More than 1 million people are diagnosed with an STI every day


Hearing that you’ve contracted a sexually transmitted infection is obviously not great news, but it’s a reality for up to a million people every single day.

And a new report from the World Health Organization emphasizes the insanely high rate of new STI diagnoses while urging sexually active individuals to put their health and the wellbeing of their partners first.

The research paints a dire picture for sexual health advocates, using the most recent data available to show that the top four sexual transmitted infections are claiming an incredible number of victims and the trend is troubling.

According to the report, which includes 2016 health statistics for men and women between the ages of 15 and 49, some 127 million new cases of chlamydia were recorded in just a single calendar year. That’s on top of 87 million cases of gonorrhea, over 6 million cases of syphilis and 156 million cases of trichomoniasis.

That amounts to more than 376 million new cases annually of the four most common infections, meaning that there are more than 1 million new cases of curable STIs among people aged 15-49 years every single day.

“We’re seeing a concerning lack of progress in stopping the spread of sexually transmitted infections worldwide,” said Dr. Peter Salama of the World Health Organization said in a statement.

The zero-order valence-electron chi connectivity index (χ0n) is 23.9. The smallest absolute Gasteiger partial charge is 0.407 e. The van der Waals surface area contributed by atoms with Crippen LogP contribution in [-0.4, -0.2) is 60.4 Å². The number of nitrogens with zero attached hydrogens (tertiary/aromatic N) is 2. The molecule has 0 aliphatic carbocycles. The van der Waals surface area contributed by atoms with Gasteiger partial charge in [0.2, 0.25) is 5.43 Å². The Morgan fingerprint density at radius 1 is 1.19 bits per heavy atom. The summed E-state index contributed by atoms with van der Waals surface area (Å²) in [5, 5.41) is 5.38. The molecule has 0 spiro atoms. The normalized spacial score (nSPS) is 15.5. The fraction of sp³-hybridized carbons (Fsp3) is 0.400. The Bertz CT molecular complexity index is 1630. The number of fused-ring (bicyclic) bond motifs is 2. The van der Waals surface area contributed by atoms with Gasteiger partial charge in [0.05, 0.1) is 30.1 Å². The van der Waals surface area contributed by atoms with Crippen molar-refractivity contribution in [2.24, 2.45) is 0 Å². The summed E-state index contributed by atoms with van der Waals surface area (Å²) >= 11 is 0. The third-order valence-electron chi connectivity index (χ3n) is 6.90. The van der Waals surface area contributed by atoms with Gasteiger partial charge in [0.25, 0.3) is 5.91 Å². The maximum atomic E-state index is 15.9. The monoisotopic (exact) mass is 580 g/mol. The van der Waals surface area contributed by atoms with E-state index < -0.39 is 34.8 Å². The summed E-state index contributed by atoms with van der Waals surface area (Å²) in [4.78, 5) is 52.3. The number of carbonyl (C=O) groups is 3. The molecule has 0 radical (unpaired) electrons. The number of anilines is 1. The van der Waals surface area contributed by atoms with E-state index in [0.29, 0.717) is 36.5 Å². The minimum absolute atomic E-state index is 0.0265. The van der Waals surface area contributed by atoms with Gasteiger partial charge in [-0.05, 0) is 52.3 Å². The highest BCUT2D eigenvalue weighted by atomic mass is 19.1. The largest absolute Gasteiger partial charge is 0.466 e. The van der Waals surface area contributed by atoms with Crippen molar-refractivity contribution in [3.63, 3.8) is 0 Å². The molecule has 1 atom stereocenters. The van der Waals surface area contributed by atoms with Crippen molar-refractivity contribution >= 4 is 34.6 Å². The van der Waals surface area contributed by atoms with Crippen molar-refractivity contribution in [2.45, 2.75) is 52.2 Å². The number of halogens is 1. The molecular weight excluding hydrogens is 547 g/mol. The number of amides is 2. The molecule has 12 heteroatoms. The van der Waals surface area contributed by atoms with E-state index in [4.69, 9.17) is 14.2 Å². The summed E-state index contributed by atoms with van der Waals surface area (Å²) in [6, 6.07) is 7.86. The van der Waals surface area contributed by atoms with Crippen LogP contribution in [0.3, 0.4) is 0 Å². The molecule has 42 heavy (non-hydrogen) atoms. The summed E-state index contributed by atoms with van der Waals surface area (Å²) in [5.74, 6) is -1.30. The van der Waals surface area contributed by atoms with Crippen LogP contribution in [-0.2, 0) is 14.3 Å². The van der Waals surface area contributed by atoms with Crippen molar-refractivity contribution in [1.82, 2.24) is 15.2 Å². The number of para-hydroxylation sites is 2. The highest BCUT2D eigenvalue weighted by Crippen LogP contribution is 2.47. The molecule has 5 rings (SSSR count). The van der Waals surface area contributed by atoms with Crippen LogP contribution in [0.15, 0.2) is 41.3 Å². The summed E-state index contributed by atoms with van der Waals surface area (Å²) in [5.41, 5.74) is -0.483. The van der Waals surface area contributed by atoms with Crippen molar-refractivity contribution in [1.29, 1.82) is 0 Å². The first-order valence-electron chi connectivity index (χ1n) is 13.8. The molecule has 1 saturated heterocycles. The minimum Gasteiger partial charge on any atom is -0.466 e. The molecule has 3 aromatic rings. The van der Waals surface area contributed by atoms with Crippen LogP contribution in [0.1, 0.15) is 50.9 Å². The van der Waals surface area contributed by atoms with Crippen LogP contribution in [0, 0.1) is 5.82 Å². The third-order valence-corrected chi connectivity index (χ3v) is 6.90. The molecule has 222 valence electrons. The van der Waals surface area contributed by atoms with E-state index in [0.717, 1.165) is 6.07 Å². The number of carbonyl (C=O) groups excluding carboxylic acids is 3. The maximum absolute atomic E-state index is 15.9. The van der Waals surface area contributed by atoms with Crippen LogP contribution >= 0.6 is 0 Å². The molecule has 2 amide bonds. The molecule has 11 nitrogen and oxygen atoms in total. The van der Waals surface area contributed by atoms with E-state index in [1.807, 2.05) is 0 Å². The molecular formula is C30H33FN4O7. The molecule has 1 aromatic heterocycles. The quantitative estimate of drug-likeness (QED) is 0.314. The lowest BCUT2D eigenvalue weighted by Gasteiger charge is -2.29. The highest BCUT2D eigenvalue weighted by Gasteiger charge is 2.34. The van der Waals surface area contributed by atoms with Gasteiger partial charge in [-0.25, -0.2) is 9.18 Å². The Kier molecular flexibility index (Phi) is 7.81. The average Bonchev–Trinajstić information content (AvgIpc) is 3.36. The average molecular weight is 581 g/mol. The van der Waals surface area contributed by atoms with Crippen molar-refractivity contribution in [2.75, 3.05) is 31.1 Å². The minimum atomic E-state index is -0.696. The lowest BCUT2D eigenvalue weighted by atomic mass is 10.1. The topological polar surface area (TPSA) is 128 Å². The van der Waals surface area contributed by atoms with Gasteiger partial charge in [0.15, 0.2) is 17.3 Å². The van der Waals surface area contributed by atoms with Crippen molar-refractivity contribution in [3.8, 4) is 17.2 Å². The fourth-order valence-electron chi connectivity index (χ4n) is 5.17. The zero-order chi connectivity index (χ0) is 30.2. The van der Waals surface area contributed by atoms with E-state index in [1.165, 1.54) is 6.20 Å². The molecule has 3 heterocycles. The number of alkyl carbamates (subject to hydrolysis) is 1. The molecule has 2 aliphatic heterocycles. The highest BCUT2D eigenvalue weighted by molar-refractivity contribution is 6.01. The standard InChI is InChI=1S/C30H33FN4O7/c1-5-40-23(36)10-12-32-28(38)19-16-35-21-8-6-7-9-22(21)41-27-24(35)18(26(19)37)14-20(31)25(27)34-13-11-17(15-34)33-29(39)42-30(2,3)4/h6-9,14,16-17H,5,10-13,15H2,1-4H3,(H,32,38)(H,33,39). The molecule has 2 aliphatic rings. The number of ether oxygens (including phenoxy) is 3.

“This is a wake-up call for a concerted effort to ensure everyone, everywhere can access the services they need to prevent and treat these debilitating diseases.”

What’s particularly troubling about the data is that it shows that sexually transmitted infections are not trending downward but remaining relatively level. The previous most recent report from four years prior shows roughly the same numbers, with approximately 1 out of every 25 people being diagnosed with at least one of the four most common curable STIs.

The single positive piece of news about all this is that these diseases, which are the four most common, are indeed curable. That’s perhaps a little comfort for someone who receives a positive diagnosis, but until the overall trends change that might be the only good news.